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Will Motorola Mobility be a Home Run for Lenovo?

By Jeff Kagan
Feb 6, 2015 5:00 AM PT

Lenovo is one computer maker that seems to be bucking the trend. In recent years they've continued to grow while others struggle.

Will Motorola Mobility be a Home Run for Lenovo?

Smartphone growth suddenly seems to be a point of interest for Lenovo, which recently acquired Motorola Mobility from Google. It's still too early to pronounce Lenovo a big winner in smartphones from this acquisition, but to date, things are looking good.

Three Questions

One, why did Motorola do so poorly on its own?

Two, why did Motorola do so poorly under Google's leadership?

Three, why is Motorola finally seeming to do so well under Lenovo's leadership?

These are interesting questions to which there are no clear answers -- yet -- but I will discuss them with you as they become more clear during 2015.

Lenovo is a leader in the computer industry. It was a smaller player before it acquired the Thinkpad line when it purchased IBM's personal computer business in 2005. Lenovo has been doing very strong business ever since -- while overall growth in the computer business has slowed.

Clearly, Lenovo sees value in offering smartphones and tablets. They have been selling these devices for a while with a moderate level of success.

Now, Lenovo has acquired Motorola with every intention of being a leader in the smartphone space as well. So far, they seem to be on target.

Initial Results

Lenovo says they expect the smartphone side of their business to account for roughly 30 percent of revenue in the next 12 months. That sounds amazing, but remember, in this most recent quarter smartphone revenue was already 24 percent. So stretching to 30 percent is good, but not incredible.

How much did Motorola bring to Lenovo's table so far? It's hard to tell this early in the game. This past quarter was Lenovo's first since the acquisition of Motorola and investors had their eyes on this report.

Lenovo CEO Yang Yuanqing says Motorola has doubled its smartphone sales volume from a year ago, selling more then 10 million devices worldwide. He says they are very happy with the progress so far.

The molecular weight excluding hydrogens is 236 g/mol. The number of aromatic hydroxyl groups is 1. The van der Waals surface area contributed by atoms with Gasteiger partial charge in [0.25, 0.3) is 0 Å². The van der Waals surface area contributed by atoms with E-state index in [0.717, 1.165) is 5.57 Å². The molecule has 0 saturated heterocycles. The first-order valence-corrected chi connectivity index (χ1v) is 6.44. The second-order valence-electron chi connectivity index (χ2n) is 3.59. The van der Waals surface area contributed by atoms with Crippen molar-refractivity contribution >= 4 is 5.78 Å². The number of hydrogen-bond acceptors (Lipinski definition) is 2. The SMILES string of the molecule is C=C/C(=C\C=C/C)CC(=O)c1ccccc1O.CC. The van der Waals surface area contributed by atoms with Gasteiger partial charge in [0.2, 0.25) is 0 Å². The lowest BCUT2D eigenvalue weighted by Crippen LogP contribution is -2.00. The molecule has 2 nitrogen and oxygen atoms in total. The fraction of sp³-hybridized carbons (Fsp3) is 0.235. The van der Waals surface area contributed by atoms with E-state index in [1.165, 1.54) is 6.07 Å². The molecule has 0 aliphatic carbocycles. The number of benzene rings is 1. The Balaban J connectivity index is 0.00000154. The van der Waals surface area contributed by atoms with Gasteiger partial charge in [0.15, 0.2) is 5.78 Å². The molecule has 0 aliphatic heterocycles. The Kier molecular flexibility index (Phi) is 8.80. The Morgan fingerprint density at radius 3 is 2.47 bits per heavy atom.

The good news for Lenovo is that the smartphone sector is a large and growing marketplace. The bad news is that the field already has several very successful heavy hitters, like the Apple iPhone, Google Android and Samsung Galaxy, to mention a few.

Although the smartphone business is one juicy target, many other companies have tried and failed.

Lenovo still does not sell smartphones worldwide. It will be interesting to see if they can compete globally.

The company must find new areas of growth beyond computers and since computers work well with tablets and smartphones, they are a natural next step. So far, smartphone growth has outpaced that of tablets.

Bottom Line

If Lenovo can grow their smartphone market share it will benefit their brand value. With Motorola, it appears that Lenovo is stronger.

It is also important to recognize that Lenovo has been successful in the smartphone business, on their own, in recent years as well.

Whether Motorola will make Lenovo stronger or not is a key question. Either way, I would say Lenovo looks like they intend to be a strong player in the smartphone space -- and they seem to be headed in that direction. We'll keep our eyes on them going forward.


E-Commerce Times columnist Jeff Kagan is a technology industry analyst and consultant who enjoys sharing his colorful perspectives on the changing industry he's been watching for 25 years. Email him at jeff@jeffKAGAN.com.


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